I'm reading about the strong markov property in Billingsley. I'm confused about some aspects of the proof:

Theorem (Strong Markov Property): Let $\tau$ be a stopping time and $$B^*_t(\omega) = B_{\tau(\omega)+t}(\omega) - B_{\tau(\omega)}(\omega)$$ Then $(B^*_t)_{t \geq 0}$ is a Brownian motion and independent of $\mathcal{F}_{\tau}$ which is to say: $$\textbf{P}(\{B^*_{t_1},...,B^{*}_{t_k}\} \in A \cap M) = \textbf{P}(\{B^{*}_{t_1},...,B^{*}_{t_k}\} \in A) \textbf{P}(M) = \textbf{P}(\{B_{t_1},...,B_{t_k}\} \in A) \textbf{P}(M)$$ for any $A\subset \mathbb{R}^n$ and for any $M \in \mathcal{F}_{\tau}$

Proof: Supposed first that $\tau$ has countable range $V$ and let $t_0$ be some point in $V$. Since $$\{\omega:B^*_t(\omega)\in A\} = \bigcup_{t_o\in V}\{\omega:B_{t_0+t}(\omega)-B_{t_0}(\omega),\tau(\omega)=t_o\}$$ $B^*_t$ is a random variable. Also if $M \in \mathcal{F}_{\tau}$ and $i$ is a finite index: $$ \bigg( \bigcup_{i}\{\omega:B^*_{t_i}(\omega)\in A_i\} \bigg) \cap M = \bigcup_{t_o\in V}\{\bigcup_{i}\{\omega:B^*_{t_i}(\omega)\in A_i\},\tau(\omega)=t_o,M\}$$ so that $$\textbf{P}(\bigg( \bigcup_{i}\{\omega:B^*_{t_i}(\omega)\in A_i\} \bigg) \cap M) = \sum_{t_o\in V}\textbf{P}(\{\bigcup_{i}\{\omega:B^*_{t_i}(\omega)\in A_i\},\tau(\omega)=t_o,M\})$$ If $M \in \mathcal{F}_{\tau}$, then $M \cap \{\tau = t_0\} \in \mathcal{F}_{t_0}$. Further, if $\tau = t_0$, then $B^*_t$ is just a translated Brownian motion so that we can use the usual markov property: $$\sum_{t_o\in V}\textbf{P}(\{\bigcup_{i}\{\omega:B^*_{t_i}(\omega)\in A_i\},\tau(\omega)=t_o,M\}) \\ = \sum_{t_o\in V}\textbf{P}(\{\bigcup_{i}\{\omega:B^*_{t_i}(\omega)\in A_i\})\textbf{P}(\tau(\omega)=t_o,M\}) \quad (*) \\ = \textbf{P}(\{\bigcup_{i}\{\omega:B^*_{t_i}(\omega)\in A_i\}) \textbf{P}(M) \quad (**)$$ This proves the first and third equality, to get the second, consider the case $M = \Omega$.

Then there's some work on moving to the continuous case which I haven't gotten to yet. My questions:

  1. Why is the first bolded statement showing that $B^*_t$ is a random variable? Is it showing that $B^*_t$ is measurable for any $\tau$?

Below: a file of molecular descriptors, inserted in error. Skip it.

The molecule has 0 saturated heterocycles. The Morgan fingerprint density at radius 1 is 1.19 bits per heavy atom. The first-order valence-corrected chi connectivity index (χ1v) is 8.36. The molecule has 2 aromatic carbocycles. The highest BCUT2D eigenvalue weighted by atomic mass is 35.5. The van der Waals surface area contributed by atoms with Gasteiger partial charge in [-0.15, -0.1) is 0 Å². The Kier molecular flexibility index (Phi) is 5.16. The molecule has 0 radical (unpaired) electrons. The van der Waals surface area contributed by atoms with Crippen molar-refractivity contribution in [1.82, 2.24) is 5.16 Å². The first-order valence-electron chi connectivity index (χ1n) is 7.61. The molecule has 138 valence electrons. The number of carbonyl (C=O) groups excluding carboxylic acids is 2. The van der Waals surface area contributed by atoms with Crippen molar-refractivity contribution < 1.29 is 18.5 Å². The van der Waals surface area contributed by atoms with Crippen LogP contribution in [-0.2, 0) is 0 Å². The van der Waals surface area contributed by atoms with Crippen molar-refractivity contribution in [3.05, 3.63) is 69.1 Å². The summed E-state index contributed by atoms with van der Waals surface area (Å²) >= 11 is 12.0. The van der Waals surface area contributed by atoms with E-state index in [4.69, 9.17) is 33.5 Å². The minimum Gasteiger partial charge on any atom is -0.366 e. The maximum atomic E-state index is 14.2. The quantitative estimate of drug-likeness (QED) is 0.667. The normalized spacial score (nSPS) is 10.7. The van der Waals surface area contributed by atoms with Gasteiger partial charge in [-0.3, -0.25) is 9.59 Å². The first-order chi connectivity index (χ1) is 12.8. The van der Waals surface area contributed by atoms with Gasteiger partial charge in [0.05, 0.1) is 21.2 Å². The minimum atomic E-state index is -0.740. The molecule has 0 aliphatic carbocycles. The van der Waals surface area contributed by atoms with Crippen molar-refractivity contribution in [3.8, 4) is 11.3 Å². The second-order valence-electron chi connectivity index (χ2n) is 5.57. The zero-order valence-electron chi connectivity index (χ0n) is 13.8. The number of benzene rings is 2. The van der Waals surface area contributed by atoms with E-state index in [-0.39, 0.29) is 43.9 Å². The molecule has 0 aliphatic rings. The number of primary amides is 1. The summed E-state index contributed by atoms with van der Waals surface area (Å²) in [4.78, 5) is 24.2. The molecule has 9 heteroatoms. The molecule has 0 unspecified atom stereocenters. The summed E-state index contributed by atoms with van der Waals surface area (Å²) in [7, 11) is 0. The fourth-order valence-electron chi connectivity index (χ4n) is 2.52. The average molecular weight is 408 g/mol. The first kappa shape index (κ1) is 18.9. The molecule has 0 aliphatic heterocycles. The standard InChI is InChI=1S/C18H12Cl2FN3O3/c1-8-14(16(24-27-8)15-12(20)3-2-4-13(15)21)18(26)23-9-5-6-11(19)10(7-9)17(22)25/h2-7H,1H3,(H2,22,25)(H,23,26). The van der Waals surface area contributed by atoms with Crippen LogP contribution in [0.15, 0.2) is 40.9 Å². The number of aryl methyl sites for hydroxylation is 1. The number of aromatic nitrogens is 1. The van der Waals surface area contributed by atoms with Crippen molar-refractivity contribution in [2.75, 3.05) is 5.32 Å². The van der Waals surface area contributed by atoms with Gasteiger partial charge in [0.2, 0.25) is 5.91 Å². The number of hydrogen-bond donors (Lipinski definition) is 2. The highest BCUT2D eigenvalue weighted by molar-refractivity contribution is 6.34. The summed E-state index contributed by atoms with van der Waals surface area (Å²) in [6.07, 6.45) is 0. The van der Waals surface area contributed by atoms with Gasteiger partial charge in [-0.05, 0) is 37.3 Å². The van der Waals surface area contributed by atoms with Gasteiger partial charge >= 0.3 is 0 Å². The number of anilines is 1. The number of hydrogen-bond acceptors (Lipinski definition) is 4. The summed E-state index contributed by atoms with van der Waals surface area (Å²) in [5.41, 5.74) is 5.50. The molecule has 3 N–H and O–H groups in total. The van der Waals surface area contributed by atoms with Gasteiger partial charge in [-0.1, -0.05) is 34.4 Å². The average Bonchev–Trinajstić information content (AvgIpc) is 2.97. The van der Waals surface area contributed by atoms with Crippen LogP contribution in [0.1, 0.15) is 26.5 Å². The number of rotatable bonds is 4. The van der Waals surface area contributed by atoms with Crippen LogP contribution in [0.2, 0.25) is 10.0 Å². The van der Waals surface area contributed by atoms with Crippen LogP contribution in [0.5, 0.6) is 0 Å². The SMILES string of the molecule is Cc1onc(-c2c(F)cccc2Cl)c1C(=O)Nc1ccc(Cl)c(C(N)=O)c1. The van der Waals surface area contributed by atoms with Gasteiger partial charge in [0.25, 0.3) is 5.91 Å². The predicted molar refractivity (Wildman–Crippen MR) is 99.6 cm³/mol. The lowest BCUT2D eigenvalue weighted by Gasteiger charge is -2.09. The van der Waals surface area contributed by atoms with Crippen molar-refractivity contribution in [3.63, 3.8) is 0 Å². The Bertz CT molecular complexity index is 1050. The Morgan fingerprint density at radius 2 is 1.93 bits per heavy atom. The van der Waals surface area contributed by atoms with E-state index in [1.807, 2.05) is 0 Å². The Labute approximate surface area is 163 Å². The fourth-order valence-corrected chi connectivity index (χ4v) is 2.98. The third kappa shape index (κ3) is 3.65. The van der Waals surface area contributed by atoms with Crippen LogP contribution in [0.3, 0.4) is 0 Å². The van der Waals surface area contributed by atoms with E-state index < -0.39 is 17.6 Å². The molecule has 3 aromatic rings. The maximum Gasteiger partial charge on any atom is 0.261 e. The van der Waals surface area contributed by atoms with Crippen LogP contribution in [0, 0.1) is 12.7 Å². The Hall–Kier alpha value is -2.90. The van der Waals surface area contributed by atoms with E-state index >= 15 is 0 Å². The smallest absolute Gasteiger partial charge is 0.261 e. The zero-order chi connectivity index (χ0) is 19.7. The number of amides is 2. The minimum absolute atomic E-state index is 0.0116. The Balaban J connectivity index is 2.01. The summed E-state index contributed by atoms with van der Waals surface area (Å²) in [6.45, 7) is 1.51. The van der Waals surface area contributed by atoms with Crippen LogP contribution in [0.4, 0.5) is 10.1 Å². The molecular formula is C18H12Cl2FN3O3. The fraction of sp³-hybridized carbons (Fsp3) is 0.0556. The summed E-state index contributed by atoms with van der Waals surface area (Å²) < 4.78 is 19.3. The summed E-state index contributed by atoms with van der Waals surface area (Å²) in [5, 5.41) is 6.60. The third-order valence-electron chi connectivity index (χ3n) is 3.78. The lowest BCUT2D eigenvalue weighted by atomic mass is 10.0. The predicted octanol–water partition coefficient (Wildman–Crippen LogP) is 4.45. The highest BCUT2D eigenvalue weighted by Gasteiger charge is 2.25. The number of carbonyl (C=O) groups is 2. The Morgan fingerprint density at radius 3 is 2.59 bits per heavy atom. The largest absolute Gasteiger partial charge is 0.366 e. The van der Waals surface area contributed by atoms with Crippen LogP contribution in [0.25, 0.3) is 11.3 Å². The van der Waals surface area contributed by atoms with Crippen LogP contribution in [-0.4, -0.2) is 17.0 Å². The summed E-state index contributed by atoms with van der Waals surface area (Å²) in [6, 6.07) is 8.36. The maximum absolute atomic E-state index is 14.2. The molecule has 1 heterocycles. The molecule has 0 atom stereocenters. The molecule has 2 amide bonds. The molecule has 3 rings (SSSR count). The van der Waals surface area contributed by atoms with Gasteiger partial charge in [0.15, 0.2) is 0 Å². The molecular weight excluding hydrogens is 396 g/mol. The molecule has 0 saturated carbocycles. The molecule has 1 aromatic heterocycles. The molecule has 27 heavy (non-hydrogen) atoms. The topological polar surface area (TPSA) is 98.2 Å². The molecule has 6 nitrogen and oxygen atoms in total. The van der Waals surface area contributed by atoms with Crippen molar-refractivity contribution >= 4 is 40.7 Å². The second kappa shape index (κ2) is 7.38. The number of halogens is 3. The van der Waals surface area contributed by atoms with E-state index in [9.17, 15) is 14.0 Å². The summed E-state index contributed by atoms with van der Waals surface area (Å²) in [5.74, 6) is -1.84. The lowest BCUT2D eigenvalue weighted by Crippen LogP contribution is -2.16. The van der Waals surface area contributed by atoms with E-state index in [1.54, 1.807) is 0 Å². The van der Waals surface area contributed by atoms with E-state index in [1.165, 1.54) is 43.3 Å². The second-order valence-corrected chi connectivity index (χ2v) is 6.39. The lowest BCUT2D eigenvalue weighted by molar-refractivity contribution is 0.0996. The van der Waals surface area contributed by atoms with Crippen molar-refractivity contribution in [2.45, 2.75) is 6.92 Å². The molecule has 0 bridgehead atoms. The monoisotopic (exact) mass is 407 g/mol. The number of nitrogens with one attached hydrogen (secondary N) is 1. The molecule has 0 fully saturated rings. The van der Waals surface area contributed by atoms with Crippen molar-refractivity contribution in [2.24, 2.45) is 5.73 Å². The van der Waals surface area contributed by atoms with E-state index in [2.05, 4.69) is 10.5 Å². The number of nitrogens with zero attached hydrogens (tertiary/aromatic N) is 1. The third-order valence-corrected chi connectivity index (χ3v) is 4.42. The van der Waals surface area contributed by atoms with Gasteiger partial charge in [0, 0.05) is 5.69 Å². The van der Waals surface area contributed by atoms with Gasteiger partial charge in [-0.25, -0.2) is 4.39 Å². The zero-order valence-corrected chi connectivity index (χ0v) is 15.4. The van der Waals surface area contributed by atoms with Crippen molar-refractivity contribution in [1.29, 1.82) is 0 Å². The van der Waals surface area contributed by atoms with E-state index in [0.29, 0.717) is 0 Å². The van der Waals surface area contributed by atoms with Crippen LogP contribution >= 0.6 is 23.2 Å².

2. In equation $(*)$, I thought the $t_i$ were fixed, do they vary so they're always "ahead" of $t_0$? If the $t_i$ are fixed, how does one invoke markov property for $t_0$ sufficiently large?

  3. This is related to the last question -- for equation $(**)$, for the sum to push through to $\textbf{P}(\tau(\omega)=t_o,M\})$, the $t_i$'s would have to be constant right?

  4. I don't understand the final bolded statement. The three equalities that they wish to show must be equivalent for any $M\ \in \mathcal{F}_{\tau}$. How is it sufficient to choose one case?

  1. $B_t^*$ is a random variable because for any Borel set $A$, $\{B^*_t\in A\}$ is a countable union of measurable sets:

$$ \bigcup_{t_0\in V}\{(B_{t_0+t}-B_{t_0})\in A,\tau=t_0\}. $$

  1. The indices $\{t_i\}$ are fixed but their "independent" of the index set of the original process and you care about $B_{t_i}'=B_{t_i+t_0}-B_{t_0}$.

  2. The second line (*) is wrong. The whole argument is as follows: \begin{align} &\mathsf{P}(\{(B_{t_1}^{*},\ldots,B_{t_k}^{*})\in A\}\cap M) \\ &\qquad=\sum_{t_0\in V}\mathsf{P}(\{(B_{t_1}^{*},\ldots,B_{t_k}^{*})\in A\}\cap M\cap\{\tau=t_0\}) \\ &\qquad=\sum_{t_0\in V}\mathsf{P}(\{(B_{t_1}',\ldots,B_{t_k}')\in A\}\cap M\cap\{\tau=t_0\}) \\ &\qquad=\sum_{t_0\in V}\mathsf{P}((B_{t_1}',\ldots,B_{t_k}')\in A)\mathsf{P}(M\cap\{\tau=t_0\}) \\ &\qquad=\mathsf{P}((B_{t_1},\ldots,B_{t_k})\in A)\sum_{t_0\in V}\mathsf{P}(M\cap\{\tau=t_0\}) \\ &\qquad=\mathsf{P}((B_{t_1},\ldots,B_{t_k})\in A)\mathsf{P}(M). \end{align}

  3. Taking $M=\Omega$ and using the equality between the first and the third terms, \begin{align} \mathsf{P}((B_{t_1}^{*},\ldots,B_{t_k}^{*})\in A)&=\mathsf{P}(\{(B_{t_1}^{*},\ldots,B_{t_k}^{*})\in A\}\cap \Omega) \\ &=\mathsf{P}((B_{t_1},\ldots,B_{t_k})\in A). \end{align}

  • $\begingroup$ 1. Okay so each member of the union is a measurable set of $\Omega \times T$? 2. I'm still a little confused about this. Lets pick two elements $a$ and $b$ in $V$. Then we will have $B^*_{t_i}=B_{t_i+a} - B_{a}$. Also there's another $b$: $B'^*_{t_i}=B_{t_i+b} - B_{b}$. Are the $t_i$'s chosen in $B^*$ are different from $B'^*$? 3. This calculation is much clearer to me except for second to last line - I have a question but it depends on the answer 2. 4. Ah - okay I see what's happening. $\endgroup$
    – yoshi
    Jul 10 '18 at 3:40
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    $\begingroup$ 1. If $(\Omega,\mathcal{F},\mathsf{P})$ is the underlying prob. space, then $\{\tau=t_0\}\in\mathcal{F}$ and $\{B_t'\in A\}\in \mathcal{F}$ and so $\{\tau=t_0\}\cap\{B_t'\in A\}\in \mathcal{F}$. $\endgroup$
    – d.k.o.
    Jul 10 '18 at 3:49
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    $\begingroup$ 2. Look at these notes $\endgroup$
    – d.k.o.
    Jul 10 '18 at 4:21
  • $\begingroup$ okay, BM is translation invariant. 3. So for the calculation, in the second to last line the term $\mathsf{P}((B_{t_1},\ldots,B_{t_k})\in A)$ pulls out because of translation invariance then right? Technically, for each $t_0 \in V$, $(B_{t_1},\ldots,B_{t_k})$ represent different time points $\endgroup$
    – yoshi
    Jul 10 '18 at 12:37
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    $\begingroup$ $(B_{t_1}',\ldots,B_{t_k}')$ and $(B_{t_1},\ldots,B_{t_k})$ have the same distribution and the latter does not depend on $t_0$. $\endgroup$
    – d.k.o.
    Jul 10 '18 at 15:53

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